For the most part, the texts themselves are scientific, often with images intricately rendered by the scientist’s own hand. Some of the more interesting texts deal with speculative cosmologies. I rarely take these images as-is, often combining the images with other similar images, or just using them as a jump-off point. Many of the images involve 3D modeling, which I create from scratch and export as 1-dimensional drawings to be tinkered with in Photoshop and Illustrator.
To return to the Marsyas example, the central figure there was taken from an écorché figure, i.e., an educational diagram of an apparently flayed figure to expose anatomical details beneath. Here, I traced the outline of the figure and deleted the details, leaving only the semblance of a human with almost no ideological connotations attached to it. The figure was then mapped into the setting via the cartographic devices framing the periphery of the images. The end result is a relatively neutral signifier of “human” amidst a landscape fluctuating between realistic and idealist imagery.
SM- Your artworks seem imbued with a sense of mystery, and evoke ritual or alchemical processes. Some of the compositions in your recent work are familiar and yet I can’t place their origin. Are these sensations important to you? If so, why?
SP- I’ve been working with alchemical imagery and concepts for a while now, so I think that feeling has stayed with the work. I don’t mind it. The idea of “occult” stems directly from this, since much of the knowledge was, historically, hidden or intentionally obscured. So with that comes the sense of mystery.
Sometimes, mysteries exist to be solved, and invite people to participate in that. Other times, a mystery exists
for its own sake, and perhaps doesn’t need or may not have a resolution. Either way, there is an element of meditation involved for the participant. In this sense, my use of mystery takes on an aesthetic dimension. I hope to use it as a painter might use a color to evoke a particular ambiance in the work.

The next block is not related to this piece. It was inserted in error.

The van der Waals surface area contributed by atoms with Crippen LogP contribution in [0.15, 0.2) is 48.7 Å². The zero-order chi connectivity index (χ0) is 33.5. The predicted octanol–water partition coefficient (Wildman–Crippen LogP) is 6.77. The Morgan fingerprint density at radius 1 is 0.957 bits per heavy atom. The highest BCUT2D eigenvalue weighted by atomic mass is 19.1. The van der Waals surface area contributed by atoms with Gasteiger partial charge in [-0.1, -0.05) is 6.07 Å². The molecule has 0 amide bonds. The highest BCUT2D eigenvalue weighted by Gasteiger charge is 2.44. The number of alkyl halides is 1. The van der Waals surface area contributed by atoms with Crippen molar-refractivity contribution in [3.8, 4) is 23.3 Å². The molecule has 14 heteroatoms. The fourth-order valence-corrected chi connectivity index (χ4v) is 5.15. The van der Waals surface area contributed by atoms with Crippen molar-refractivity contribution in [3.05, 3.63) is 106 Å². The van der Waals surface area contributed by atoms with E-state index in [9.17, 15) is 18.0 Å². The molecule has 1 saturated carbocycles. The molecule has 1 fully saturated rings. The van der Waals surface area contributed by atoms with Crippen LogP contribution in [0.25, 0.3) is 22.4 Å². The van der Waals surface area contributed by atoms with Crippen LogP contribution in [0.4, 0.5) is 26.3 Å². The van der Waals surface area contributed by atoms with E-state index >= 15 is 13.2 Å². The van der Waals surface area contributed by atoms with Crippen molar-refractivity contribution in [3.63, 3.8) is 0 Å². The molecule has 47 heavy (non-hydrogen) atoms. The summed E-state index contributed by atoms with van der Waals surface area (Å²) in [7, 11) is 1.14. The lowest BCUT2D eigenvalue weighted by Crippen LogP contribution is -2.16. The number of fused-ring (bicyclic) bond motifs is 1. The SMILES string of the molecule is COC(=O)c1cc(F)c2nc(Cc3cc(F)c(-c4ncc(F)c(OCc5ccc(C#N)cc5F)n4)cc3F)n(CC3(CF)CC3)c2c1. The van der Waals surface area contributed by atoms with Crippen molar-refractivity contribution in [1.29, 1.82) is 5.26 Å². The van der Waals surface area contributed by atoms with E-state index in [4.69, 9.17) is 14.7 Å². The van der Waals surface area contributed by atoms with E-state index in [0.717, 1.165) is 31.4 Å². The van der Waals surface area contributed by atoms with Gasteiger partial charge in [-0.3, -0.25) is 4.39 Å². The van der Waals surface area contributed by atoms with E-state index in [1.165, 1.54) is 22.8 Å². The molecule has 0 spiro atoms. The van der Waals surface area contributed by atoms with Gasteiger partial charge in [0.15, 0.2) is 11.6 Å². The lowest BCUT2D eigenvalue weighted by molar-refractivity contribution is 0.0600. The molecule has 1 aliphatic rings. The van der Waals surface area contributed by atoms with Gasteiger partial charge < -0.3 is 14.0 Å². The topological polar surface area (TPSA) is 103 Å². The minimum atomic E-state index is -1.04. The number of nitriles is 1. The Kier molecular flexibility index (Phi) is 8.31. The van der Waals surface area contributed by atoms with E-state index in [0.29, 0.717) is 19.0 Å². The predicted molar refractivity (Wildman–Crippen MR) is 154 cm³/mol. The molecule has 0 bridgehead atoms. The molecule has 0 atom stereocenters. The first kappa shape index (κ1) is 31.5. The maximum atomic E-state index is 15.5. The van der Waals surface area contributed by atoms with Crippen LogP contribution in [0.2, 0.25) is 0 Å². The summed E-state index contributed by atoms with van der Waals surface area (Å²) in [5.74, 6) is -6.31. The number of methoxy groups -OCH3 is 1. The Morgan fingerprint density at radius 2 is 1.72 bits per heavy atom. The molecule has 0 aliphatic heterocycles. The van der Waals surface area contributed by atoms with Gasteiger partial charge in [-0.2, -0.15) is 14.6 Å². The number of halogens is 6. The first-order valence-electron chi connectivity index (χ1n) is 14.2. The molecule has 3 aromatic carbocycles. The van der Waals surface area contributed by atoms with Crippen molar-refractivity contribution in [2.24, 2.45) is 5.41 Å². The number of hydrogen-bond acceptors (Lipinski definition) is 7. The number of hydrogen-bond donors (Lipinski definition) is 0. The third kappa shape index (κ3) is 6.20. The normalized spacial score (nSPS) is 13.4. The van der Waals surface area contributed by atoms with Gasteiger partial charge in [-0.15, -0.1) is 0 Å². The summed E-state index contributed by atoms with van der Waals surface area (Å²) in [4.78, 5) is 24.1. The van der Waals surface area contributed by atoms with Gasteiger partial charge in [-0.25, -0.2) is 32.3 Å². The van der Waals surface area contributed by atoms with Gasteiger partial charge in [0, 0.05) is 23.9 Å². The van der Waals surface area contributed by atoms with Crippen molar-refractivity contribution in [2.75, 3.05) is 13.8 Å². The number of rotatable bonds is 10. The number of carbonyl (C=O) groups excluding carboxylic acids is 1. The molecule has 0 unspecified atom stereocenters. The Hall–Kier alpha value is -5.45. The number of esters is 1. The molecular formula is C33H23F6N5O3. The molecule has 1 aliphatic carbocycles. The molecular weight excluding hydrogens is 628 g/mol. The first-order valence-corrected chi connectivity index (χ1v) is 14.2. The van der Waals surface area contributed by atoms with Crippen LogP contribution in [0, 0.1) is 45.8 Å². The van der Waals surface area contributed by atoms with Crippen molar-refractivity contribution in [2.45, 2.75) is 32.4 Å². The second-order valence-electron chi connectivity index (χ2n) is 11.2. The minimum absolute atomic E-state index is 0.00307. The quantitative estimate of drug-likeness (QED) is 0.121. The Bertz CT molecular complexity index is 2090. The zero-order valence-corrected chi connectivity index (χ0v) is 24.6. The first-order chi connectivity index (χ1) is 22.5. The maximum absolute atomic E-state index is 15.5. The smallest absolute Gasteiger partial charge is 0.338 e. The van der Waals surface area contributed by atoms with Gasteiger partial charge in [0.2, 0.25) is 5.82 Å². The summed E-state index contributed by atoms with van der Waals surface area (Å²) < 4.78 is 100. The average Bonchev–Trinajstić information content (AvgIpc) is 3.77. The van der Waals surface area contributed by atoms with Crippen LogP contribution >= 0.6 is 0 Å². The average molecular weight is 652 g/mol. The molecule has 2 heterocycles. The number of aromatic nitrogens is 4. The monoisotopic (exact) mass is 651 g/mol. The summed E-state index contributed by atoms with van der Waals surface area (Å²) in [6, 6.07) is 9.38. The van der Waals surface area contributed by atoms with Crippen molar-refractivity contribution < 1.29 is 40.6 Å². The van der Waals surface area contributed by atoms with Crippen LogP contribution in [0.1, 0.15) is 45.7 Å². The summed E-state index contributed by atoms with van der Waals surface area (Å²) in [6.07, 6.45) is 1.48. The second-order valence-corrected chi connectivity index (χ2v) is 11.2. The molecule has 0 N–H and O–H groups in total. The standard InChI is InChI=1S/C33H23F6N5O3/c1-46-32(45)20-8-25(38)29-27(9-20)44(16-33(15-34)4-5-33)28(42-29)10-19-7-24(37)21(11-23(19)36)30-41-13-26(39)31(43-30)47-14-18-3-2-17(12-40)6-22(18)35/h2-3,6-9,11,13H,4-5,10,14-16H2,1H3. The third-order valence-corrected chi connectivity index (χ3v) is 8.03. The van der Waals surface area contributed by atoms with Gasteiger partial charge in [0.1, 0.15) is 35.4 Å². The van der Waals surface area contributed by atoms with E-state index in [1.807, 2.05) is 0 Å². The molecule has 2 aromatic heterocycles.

Most of all, I hope the sense is one of presence. Yes, a sense of familiarity is essential to this. It acts as a clue, an entryway into the work. But familiarity is also a very human feeling. I’d like to think that these pieces carry that feeling of humanity with them.
SM- Themes of nature, animism, and metaphysics deeply occupy your artmaking. Prior to creating your works of art, do you closely study natural environments and phenomena (like star-gazing or find other ways to commune with nature)?
SP- While these explorations underscore the role that activities like star-gazing have played in the understanding of our place in the universe, I’m more focused on how these perceptions can shift relative to the means by which they are observed. I’m particularly drawn to the ways that natural phenomena can actually become a sort of technology itself. Some examples include the usage of the heavens for navigation, the observations of the Transit of Venus to better understand astronomical scale, and methods of converting environmental forces into usable energy.
Of course, this has involved some study of related scientific literature, but I hope to express a faith in the possibility and potential of more poetic
reflection via the far less precise but much more human models of analogy. I first explored these thoughts in my Metaphysics series. There, I was hoping to emphasize the link between intuition and scientific discovery going back to the philosophers of antiquity. Without the aid of modern scientific instruments, these thinkers were able to devise metaphysical systems bearing a remarkable resemblance to modern understandings of quantum physics.
Although theoretical, generally unproveable postulates are integral to many fields of scientific inquiry, the common conception of science is that it is comprised of tangible, quantifiable certainties. It seems the general public is sometimes more hamstrung to what science supposedly represents than scientists themselves, too eagerly pouncing upon statistical data and the like whenever its convenient. To the contrary, I think the freedom to allow oneself to think beyond numerical data is essential to personal agency.